The Texas Tribune reports that the 2014 Texas primaries will be scheduled normally; they will occur at the beginning of March. The decision was undertaken by the Federal Judges in San Antonio (the closest district court to the capital), who noted that, while litigation would continue against the constitutionality of the Legislature drawn maps (which are identical to the Court drawn maps from earlier), it would not affect the regularly schedule 2014 election, including the unreasonably early primary election.
One may recall that the Chronicle noted the possibility of another delayed primary last month. This was discussed as something that could adversely affect David Dewhurst in his upcoming contentious primary fight.
This is important for Democrats as well. While today’s Houston Chronicle article on the topic discusses the horrible setback that Democrats have suffered, I must beg to differ. The article notes that Texas has an exceptionally early primary and, therefore, a very short campaign season (only about the two months from New Year’s to March 4th).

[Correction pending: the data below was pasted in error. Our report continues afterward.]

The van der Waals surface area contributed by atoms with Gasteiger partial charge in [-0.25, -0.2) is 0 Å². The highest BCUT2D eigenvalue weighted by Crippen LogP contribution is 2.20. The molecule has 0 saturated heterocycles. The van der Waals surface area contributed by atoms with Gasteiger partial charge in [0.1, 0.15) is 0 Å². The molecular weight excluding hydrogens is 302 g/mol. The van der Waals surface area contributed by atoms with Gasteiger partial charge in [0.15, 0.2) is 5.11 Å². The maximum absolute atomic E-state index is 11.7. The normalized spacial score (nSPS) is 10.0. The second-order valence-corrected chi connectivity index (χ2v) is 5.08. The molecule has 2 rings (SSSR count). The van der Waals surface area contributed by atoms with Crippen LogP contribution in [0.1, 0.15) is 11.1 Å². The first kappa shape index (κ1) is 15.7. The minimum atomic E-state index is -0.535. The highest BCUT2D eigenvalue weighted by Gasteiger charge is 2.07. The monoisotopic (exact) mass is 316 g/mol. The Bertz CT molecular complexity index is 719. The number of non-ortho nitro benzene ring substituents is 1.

All of this is true, but the article conflates the present situation with a far different one: a regularly scheduled primary in May. While a May primary, that has been planned in May in advanced, would offer a great respite for challengers –both Democrats and Tea Party– and help their campaigns, the same is not true of what happened in 2012.
In 2012, the primaries were delayed without much warning, and the new primary election date was up in the air for a long amount of time. As the Court-ordered maps and the Legislature-drawn maps differed significantly, a plethora of candidates were unaware of which seat they would actually be running in.
This utter chaos, this pandemonium on the ground, is not good for challengers. It creates disorganized campaigns that waste far too much of their time and money on extraneous details. Such scenarios ultimately benefit the incumbent, as the incumbent is always at default to win an election because of superior name recognition and funding.
Accordingly, Democrats should be happy that the primary will be on the normally scheduled day in districts we are already familiar with.
Off the Kuff has more.